Tagliolini with Meyer lemon, basil, pistachios, and Pecorino Romano.

Tagliolini with Meyer lemon, basil, pistachios, and Pecorino Romano

After not making fresh pasta for a month because we were traveling, to say I was eager to get back at it is an understatement. Whether we were actually out of town on a Sunday or we were about to hit the road on a Monday morning, it seemed silly to make a full batch of pasta only to let the leftovers linger in the fridge untouched until we got home. I knew my patience would be rewarded, and I was able to have some amazing meals across the country instead, so I wasn’t complaining.

Spring may be here, but getting great specialty citrus is still very much a thing, and I’m so glad that Meyer lemons really have grown in popularity that you can find them in stores until June or even July these days. (The reason for that, as I learned from a Sunkist rep 12 years ago, is that as demand grows for citrus, more trees get planted, and the growing season lasts longer.) I love using Meyers in no-cook sauces for pasta because the flavor is delicate and doesn’t need that added intensity, and instead I like to pair it with delicate herbs like basil and mix it up with different cheeses and other add-ons. Essentially I take Giada De Laurentiis’s basic lemon spaghetti recipe and do some fun variations with it.

This one feels a bit Sicilian in nature, between the lemons, the basil, the Pecorino Romano, and of course, the pistachios. I like the bit of added crunch the pistachios offer, and the sharpness of the cheese goes well with the sour-sweet taste of the Meyer lemon, while the basil adds freshness. In a way it’s kind of like a lemony deconstructed pesto, and it’s even easier to make than pesto because no blending or pounding with a mortar and pestle is needed to bring it together. It still feels as light and bright as a pesto–just a different way of enjoying the same flavors.

Tagliolini with Meyer lemon, basil, pistachios, and Pecorino Romano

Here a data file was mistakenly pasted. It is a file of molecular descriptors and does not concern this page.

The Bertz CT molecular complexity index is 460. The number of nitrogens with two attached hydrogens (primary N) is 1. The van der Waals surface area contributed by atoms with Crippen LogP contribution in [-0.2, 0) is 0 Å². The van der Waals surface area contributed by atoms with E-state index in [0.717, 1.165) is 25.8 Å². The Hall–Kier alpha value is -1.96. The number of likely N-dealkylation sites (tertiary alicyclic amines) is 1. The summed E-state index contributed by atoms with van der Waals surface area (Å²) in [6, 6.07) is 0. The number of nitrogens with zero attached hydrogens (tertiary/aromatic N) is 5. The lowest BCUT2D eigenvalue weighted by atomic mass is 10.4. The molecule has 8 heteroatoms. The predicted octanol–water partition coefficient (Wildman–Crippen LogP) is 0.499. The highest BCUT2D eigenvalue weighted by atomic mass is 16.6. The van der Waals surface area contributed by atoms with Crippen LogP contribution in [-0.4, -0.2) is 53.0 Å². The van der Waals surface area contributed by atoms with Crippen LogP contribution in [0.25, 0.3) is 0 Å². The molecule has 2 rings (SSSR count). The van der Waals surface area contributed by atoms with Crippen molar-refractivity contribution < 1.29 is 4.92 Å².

Serves 4 

  • 1 recipe 9-yolk egg pasta dough, brought to room temperature
  • 2 Meyer lemons
  • 3 ounces fresh basil leaves, chiffonade
  • ½ cup pistachios, shelled and chopped
  • ⅔  cup extra virgin olive oil
  • 1 cup Pecorino Romano, divided
  • Kosher salt

Special equipment: pasta machine (I like this one)

Fill a large pot with water and set it to low. In the meantime, roll out the pasta: use a board scraper/bench knife to cut off about a quarter of the dough ball, and use your hands to flatten it as much as possible. Run it through your pasta rollers at their widest setting to flatten it more, and then fold it into thirds (a book fold), rotate the dough to have the folds perpendicular to the machine, and run it through again. Repeat this two more times. Then run the dough sheet through the rollers, increasing the number to 6 on an Atlas 150, and then cut the dough on the thinnest setting, coil, and set aside on a silicone mat or parchment paper. Repeat with the rest of the dough.

To make the sauce, zest and juice the Meyer lemons into a large bowl, and add in the basil, the pistachios, half of the cheese, and the extra virgin olive oil, and stir well to combine. 

Turn the water up to high to bring it to a boil, and then season it with kosher salt (about a tablespoon works) and add the pasta nests. Cook for about 2 minutes until they float, drain, and then place in the large bowl and stir well to coat the pasta with the sauce. Plate onto four dishes or bowls, and serve immediately with the extra cheese if desired.

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